What is the Best Bullet Weight for the .308?
Details Friday, 08 January 2021
Professional Hunter and Deer Stalker Peter S Jones considers if a 110 grain bullet in .308 calibre is appropriate for deer.
Regular readers will be aware of my admiration for the .308 calibre for deer stalking and until recently I have almost invariably used a 150 grain soft point Federal Power Shok bullet. The predictability of the performance of this combination in my Sako rifle has admittedly got me a bit stuck in a rut. That was until I spied the 110 grain Federal option loaded with Hornady V-Max bullets in my now local gun shop Wiltshire Rod & Gun.
Whilst I have frequently pointed out the great attribute of the .308 being its versatility and variety of grain weight, in honesty, I have rarely put the full range of bullet weights into practice.
In fact, the only exception, I have made to my 150 grain .308 combo, was my use of 180 grain bullets on some pretty big Boar in Romania. Yes, I have had plenty of clients use other heavy grain weights, but I have never gone lighter than 150 grains.
What caught my attention about the 110 grain was the bullet drop. With a 100 yard zero just 2.5 inches of drop at 200 yards and just 10 inches of drop at 300 yards. Compared with the 150 grain bullet which drops 3.9 inches and 14.7 inches respectively. That’s flatter than my .243 which, with 100 grains, which drops 3.3 inches and 12.4 inches and astonishingly is almost as flat as my .300 Win Mag which drops 2.5 inches and 9.6 inches respectively.
As for retained energy? Well, it’s no .300 Win Mag, but it certainly possesses a lot more punch than the .243 and gives up very little to the 150 grain bullet.
The 110 grain .308 bullet delivers 1659 ft-lbs at 200 yards and 1333 ft-lbs at 300 yards compared with the 150 grain which delivers 1702 ft-lbs and 1341 ft-lbs at the same distances. Of course, it’s not 300 Win Mag territory (the 300 still delivers equivalent energy at 500 yards) but If you’re looking for a flat shooting hard hitting round this my friends could be the answer!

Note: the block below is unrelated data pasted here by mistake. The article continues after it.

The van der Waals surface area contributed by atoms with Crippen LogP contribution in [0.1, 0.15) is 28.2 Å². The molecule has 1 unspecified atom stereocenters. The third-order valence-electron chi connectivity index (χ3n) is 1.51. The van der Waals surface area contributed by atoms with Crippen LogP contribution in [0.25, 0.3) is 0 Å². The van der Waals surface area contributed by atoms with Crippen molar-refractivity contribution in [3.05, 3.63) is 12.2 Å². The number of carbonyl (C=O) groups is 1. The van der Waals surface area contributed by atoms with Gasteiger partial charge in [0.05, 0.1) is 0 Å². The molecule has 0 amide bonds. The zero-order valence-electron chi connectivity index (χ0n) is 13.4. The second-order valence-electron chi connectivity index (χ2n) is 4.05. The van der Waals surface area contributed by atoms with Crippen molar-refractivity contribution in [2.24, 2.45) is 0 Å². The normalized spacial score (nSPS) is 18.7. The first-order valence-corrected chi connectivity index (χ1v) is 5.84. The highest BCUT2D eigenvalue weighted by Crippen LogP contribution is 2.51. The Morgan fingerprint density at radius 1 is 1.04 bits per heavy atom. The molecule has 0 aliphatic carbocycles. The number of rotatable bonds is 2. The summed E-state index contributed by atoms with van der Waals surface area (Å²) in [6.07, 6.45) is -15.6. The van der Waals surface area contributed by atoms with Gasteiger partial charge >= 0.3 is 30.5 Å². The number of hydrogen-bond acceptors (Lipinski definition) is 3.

So, its flat shooting but it is intended as a Varmint & Predator round. Is it therefore suitable for deer? Well having now shot a number of animals, including Roe and some pretty heavy Fallow Buck, I feel finally able to comment.
Federal refer to these bullets as a Varmint & Predator rounds and considering the ranges that many ‘Foxers’ operate at, the flat shooting nature of these bullets clearly have an application. However, my primary concern was that they may expand too fast on deer and lack the required penetration to exit.
My findings revealed this concern to be unfounded, with both Roe and Fallow up to 120lb larder weight, the bullet exited the chest cavity no problem. My observation of the terminal ballistics was a more destructive wound channel than the 150 grain, with increased tissue destruction and larger entry and exit wounds. In fact, I would go so far as to say, that the deer, perhaps due to the more devastating internal damage achieved to the internal organs, dropped after a shorter distance than with heavy grain weights.
I appreciate that this is not a scientific assessment, but for those that feel that the .308 traditionally suffers from a slightly too curved trajectory than other rivals such as the .243 or .270, they may feel that this presents a viable flatter shooting option. For those on a budget, it’s also substantially more affordable, at time of writing a box of 20 in the 110 grain were £22.95 versus the 150 grain which were £30.90.
A caveat, if you eat a lot of venison and are concerned about meat damage and lead contamination this may not be for you. I would estimate that along with a devastating wound channel comes greater lead contamination to the carcass, it certainly also results in more shock and tissue destruction to the surrounding area. But for the recreational stalker who is prepared to discard and cut tissue generously around the wound channel, it is a fabulous viable option.
A few other caveats – I am getting more cautious in my opinions as I get older! Remember, a general rule is that the heavier game you hunt, the heavier your bullet should be. This is simply because heavier bullets carry more energy. In a given calibre, they will also have longer ‘shanks’ which aid in maintaining momentum for greater penetration.
Another thing to consider is wind deflection. If bullets sport similar shapes and loads and are launched at maximum velocities, the heavier bullet will deflect less in crosswinds.
On the upside, for those that are recoil shy, you will appreciate the reduced recoil of a lighter bullet. Recoil is the cumulative results of muzzle velocity, powder weight and bullet weight. Put simply – heavier bullets kick more than light.
In my view, it is a primary requisite that all deer hunters and stalkers should have a sound knowledge of ballistics and make judgements based on the game they are hunting, the distances that they are shooting and the weather conditions in which they will likely be operating and select a bullet weight and calibres accordingly.
If you’d like to read about the history of ‘Expanding Ammunition’ follow this link: expanding-ammunition-for-deer
To read more about calibres follow this link to our calibres page: rifle-calibres
Or to find out more about what makes the .308 such an iconic calibre, simply follow this link: 308-winchester